The Transportation Security Administration (TSA) screened seven times more passengers this past weekend than this time in 2020, Department of Homeland Security Secretary Alejandro Mayorkas said at a press conference on Tuesday.
The increase represents 90% of the volume the TSA, which is overseen by DHS, would log during a typical day in 2019 before the pandemic, Mayorkas said at Reagan National Airport just outside of Washington, D.C.
Masks, however, are still required on all airplanes the secretary said.
"The federal government still requires the traveling public to wear a mask on planes, buses, trains and other forms of public transportation. This is a federal mandate," the secretary said.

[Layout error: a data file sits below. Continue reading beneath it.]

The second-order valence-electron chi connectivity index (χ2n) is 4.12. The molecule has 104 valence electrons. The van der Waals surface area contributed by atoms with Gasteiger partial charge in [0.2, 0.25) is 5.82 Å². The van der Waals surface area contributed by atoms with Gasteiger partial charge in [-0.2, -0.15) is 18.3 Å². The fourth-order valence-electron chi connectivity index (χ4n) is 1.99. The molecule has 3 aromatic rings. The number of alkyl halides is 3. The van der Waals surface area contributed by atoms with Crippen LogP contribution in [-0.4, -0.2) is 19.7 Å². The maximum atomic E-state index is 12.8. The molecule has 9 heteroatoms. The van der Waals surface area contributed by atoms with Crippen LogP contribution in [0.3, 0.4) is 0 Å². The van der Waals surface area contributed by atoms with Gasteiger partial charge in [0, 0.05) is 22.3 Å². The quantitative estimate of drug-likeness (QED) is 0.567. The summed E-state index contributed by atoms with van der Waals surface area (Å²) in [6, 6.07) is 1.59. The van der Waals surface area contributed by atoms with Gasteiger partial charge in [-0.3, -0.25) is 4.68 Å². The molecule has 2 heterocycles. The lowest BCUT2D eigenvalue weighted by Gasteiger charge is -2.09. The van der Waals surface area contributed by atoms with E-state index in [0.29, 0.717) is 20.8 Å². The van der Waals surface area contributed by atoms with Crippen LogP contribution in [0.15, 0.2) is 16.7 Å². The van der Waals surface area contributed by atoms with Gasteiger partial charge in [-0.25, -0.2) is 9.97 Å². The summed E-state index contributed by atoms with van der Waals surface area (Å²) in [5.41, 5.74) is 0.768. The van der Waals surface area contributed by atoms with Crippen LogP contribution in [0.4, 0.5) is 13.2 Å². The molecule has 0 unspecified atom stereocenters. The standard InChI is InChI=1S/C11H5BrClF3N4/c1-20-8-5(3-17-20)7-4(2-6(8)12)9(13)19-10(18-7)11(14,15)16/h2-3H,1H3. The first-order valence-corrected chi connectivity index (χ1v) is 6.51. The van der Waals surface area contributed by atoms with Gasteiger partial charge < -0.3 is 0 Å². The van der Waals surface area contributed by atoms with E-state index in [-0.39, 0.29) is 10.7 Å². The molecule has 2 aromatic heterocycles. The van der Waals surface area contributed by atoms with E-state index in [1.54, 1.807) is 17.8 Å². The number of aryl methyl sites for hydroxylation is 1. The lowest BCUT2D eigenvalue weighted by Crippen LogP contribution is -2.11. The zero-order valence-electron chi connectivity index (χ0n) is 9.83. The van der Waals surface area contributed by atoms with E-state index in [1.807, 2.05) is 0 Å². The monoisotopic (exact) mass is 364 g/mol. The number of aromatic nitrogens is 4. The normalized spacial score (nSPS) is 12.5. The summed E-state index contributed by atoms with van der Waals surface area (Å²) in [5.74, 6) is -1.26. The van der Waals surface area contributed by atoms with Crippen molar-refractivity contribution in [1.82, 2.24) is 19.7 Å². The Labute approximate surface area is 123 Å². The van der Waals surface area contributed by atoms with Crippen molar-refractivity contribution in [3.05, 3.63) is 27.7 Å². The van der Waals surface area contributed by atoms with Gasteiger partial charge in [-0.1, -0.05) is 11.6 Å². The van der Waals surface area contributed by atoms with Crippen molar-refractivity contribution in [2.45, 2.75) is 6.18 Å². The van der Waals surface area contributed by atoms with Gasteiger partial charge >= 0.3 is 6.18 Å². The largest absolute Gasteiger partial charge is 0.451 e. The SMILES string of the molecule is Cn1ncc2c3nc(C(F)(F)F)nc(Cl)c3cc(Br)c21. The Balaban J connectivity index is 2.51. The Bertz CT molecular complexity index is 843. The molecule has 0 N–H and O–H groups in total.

The mask requirement will be dropped "when the science and the data, establishes that that is in the best interest of the American public's health," Mayorkas said, adding that DHS is working quickly to eliminate the mandate.
Darby LaJoye, the acting TSA administrator, said that there is a "pent up demand" for travel this summer due to the pandemic, and the agency is expecting high numbers at airports this summer.
"Just as passenger volume is increasing, so are wait times throughout your travel experience," LaJoye said.
To combat longer wait times, LaJoye said the agency has hired over 3,000 employees since January and plans to hire 1,000 more by July 4.
The acting administrator also warned passengers to remember that firearms are only permitted in checked bags and should be declared with the airline prior to arrival.
He said the TSA has seen an increase in weapons being confiscated through TSA checkpoints despite travel being at a record low.
"There were more than 3,000 firearms discovered at TSA checkpoints" in 2020, LaJoye said. "This is an alarming trend, and while most passengers claim they simply forgot the gun was in their bag it represents a clear threat to public safety, especially when we consider that nearly 90% of these firearms were loaded."